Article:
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Katie Hopkins talking about her epilepsy

1 December, 2010

Katie HopkinsLast year, celebrity businesswoman Katie Hopkins publicly announced her epilepsy. In this in-depth interview, she tells Peter Fox why she hid her condition for so long - and why she was kicked out of the army

Katie Hopkins is best known for her hard-line business tactics and her scathing remarks about fellow competitors in 2007’s The Apprentice. Having gained something of a celebrity status, she went on to appear in I’m a Celebrity... Get Me Out of Here! in the same year.

Still a successful businesswoman, Katie now works as a consultant to a variety of companies and organisations. She has accomplished a great deal in her 35 years, in spite of keeping one particular difficulty a secret until 2009. Katie has epilepsy – and it took several years of life experience before she felt able to be honest about it.

Katie says: “I was about 18 when I developed epilepsy. I started with absences – I’d just disappear into myself and then come back. Invariably someone would be looking at you strangely!

“I was clearly having absences, but it wasn’t labelled ‘epilepsy’. I did go through several tests, but there was never a definite result. I was reluctant to accept the label ‘epilepsy’. There was also some reluctance on the part of the doctors to give one if it wasn’t definite. I wasn’t officially diagnosed until three or four years later.”

Many readers will be familiar with the worrying wait to have seizures diagnosed and with the educational issues that surround recurring seizures. At this point, Katie was heading off to University in Exeter – where seizures in class could undermine her ability to learn. Not only that, but Katie worried that her seizures simply made her appear strange to everyone else.

She explains: “I was having six or seven absences a day. It was a pretty tough thing, bearing in mind that university is one of those places where you want to fit in. I could be walking through the door of the lecture hall and I’d just go. And then, people are looking, thinking, ‘Who’s the odd kid at the door? Why is she not moving?’ It’s horrible.”

Don’t treat me this way

During her second year at university, Katie finally received some explanation for what she calls her ‘little trips’. Unfortunately, a diagnosis of epilepsy did little to make her feel better – particularly coupled with the uncertainty of whether her seizures would be controlled by medication.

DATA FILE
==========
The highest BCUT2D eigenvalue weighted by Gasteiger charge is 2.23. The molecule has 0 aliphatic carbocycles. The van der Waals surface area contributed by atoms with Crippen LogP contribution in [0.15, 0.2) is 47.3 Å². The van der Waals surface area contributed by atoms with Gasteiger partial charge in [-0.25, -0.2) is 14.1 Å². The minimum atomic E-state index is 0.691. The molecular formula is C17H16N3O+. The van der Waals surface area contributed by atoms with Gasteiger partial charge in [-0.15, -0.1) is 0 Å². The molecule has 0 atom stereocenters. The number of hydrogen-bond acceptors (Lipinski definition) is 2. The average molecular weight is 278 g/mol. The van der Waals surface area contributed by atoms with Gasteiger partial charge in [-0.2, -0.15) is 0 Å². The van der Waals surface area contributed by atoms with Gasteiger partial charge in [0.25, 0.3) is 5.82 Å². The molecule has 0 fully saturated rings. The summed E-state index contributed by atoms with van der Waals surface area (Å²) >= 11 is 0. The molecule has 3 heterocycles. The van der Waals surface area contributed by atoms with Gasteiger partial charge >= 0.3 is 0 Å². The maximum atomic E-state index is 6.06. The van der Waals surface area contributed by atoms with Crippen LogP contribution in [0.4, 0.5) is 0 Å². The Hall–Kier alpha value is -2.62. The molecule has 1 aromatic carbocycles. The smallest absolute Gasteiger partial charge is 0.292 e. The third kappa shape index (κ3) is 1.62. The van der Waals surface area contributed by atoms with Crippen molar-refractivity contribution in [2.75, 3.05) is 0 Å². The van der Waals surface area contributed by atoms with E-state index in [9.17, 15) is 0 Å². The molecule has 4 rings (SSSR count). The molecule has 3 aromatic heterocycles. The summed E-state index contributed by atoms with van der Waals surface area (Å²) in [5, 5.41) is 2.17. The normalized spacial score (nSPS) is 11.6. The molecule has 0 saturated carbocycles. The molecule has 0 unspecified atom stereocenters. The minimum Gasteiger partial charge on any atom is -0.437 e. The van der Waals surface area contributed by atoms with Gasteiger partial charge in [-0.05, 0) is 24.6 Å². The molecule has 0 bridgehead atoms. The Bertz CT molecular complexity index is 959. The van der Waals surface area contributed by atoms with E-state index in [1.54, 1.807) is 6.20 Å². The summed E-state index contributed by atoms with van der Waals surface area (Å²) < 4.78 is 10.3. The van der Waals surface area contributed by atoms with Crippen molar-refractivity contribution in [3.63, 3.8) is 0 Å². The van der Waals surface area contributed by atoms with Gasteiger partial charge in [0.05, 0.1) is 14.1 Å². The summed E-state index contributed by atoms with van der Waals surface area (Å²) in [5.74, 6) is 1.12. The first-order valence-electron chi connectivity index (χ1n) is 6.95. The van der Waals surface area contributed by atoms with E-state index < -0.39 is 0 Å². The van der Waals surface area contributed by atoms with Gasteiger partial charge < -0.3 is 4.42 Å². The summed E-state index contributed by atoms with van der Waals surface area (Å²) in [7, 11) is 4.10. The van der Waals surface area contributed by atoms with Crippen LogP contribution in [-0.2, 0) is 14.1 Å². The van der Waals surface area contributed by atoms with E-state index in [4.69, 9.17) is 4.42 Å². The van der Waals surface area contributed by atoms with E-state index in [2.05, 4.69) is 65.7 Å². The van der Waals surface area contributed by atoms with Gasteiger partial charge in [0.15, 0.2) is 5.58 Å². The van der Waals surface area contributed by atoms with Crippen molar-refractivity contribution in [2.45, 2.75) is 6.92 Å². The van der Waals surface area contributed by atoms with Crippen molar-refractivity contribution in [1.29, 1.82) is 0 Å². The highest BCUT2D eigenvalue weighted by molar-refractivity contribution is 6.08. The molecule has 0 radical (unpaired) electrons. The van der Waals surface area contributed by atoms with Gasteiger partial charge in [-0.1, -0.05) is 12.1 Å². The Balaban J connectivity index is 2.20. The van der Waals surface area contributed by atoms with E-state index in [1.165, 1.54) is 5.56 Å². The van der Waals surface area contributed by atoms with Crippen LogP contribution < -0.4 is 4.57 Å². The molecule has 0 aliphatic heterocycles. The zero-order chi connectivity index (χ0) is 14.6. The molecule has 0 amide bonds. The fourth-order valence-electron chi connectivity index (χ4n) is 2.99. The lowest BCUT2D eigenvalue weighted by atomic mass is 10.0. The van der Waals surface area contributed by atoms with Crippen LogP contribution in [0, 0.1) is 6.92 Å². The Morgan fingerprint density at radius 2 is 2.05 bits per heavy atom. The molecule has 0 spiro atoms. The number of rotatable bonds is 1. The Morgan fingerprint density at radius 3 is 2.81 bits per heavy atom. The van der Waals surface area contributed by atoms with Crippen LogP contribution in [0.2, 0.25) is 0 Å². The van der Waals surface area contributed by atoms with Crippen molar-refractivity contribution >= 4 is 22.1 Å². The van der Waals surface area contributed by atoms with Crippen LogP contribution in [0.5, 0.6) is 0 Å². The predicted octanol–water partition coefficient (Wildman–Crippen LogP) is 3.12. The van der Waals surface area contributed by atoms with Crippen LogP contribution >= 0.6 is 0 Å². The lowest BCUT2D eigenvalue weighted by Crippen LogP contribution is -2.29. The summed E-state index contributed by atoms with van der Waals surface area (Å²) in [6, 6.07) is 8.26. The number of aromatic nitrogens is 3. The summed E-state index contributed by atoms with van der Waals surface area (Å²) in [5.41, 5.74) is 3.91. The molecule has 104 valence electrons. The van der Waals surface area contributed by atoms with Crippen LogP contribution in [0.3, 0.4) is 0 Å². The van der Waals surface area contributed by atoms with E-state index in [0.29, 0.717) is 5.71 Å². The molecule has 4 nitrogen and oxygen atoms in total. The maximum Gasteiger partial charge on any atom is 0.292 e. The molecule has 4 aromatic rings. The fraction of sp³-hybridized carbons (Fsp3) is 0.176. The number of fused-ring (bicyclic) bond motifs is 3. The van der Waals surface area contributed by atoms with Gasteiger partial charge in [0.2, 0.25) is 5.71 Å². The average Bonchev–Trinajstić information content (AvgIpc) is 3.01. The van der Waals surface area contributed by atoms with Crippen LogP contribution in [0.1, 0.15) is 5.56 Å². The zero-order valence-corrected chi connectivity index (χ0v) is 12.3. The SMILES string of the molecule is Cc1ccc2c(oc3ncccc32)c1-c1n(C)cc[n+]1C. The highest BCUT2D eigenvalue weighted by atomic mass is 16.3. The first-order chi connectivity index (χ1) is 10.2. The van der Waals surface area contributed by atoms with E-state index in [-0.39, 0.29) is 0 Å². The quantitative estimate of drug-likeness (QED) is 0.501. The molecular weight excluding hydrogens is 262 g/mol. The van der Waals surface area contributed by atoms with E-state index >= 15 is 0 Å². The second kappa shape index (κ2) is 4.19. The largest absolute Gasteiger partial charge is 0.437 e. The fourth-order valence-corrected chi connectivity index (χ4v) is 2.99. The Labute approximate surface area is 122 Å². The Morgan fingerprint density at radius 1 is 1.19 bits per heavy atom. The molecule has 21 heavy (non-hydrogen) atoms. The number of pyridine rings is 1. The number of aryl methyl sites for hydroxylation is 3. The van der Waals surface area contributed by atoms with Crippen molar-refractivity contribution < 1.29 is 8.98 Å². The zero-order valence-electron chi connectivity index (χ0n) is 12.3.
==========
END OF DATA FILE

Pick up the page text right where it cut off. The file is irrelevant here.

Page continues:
She says: “I felt worse in some ways when I was diagnosed. I never thought of myself as ‘epileptic’ or odd – which is pretty much what people think, isn’t it? That epilepsy equals odd. That’s harsh, but true. I think many people have the same preconceptions – that people with epilepsy fall on the floor and froth at the mouth. “

Also, my doctor pretty much said to me, ‘You’ve got epilepsy. You can try this range of drugs and if we’re lucky one of them will stop it.’ When a doctor says that to you, it’s not terribly reassuring.”

Katie was started on carbamazepine. She was less than impressed with her treatment, however – finding the side-effects of her anti-epileptic drugs (AEDs) troublesome.

Katie continues: “I started with carbamazepine and we kept upping the dose. But it left me feeling dizzy and sick, so I stopped taking it. It didn’t seem to be doing anything – I still had my absences. Now I’m older and wiser, I can probably say I didn’t give it long enough. I probably only waited three months.”

Katie is not the first person with epilepsy to take the decision not to keep up with her treatment regime. Although it may seem a simple decision, drugs should never be stopped without speaking to your doctor. Being fiercely independent, however, Katie didn’t trust her clinicians enough to ask them about the side-effects of her medication, or about alternative drugs. She went unmedicated for several years – but still got through her degree.

Katie says: “I had absences all the way through university, but somehow managed to get through it. I had a really ‘normal’ time at university. I lived with great housemates. I remember it very fondly.”

In the academy

As a champion of the British military, Katie’s ambitions had always been to join up. While still studying at Exeter, Katie had been accepted at the prestigious Royal Military Academy Sandhurst. This is the facility where officers begin their training and is a self-professed ‘centre of excellence for leadership’.

Katie explains: “All through university, I’d been going to the army and I’d received my intelligence corp bursary. I am really passionate about the forces. I kept my epilepsy a secret at Sandhurst. I had to do that – because people with epilepsy aren’t allowed in the army.

“I don’t agree that people with epilepsy are not allowed to serve under any capacity. I appreciate that you may not be able to carry a weapon and you may not be able to go on a tour of duty. But many people are very well medicated. I was qualifying into the intelligence corp, so there’s no way I couldn’t serve in some office-based intelligence role.”

Katie buckled under and continued with her education. Then, during the summer break after her first year at the academy, Katie’s seizure pattern changed. Her seizures became much more severe during one worrying moment in the middle of the night.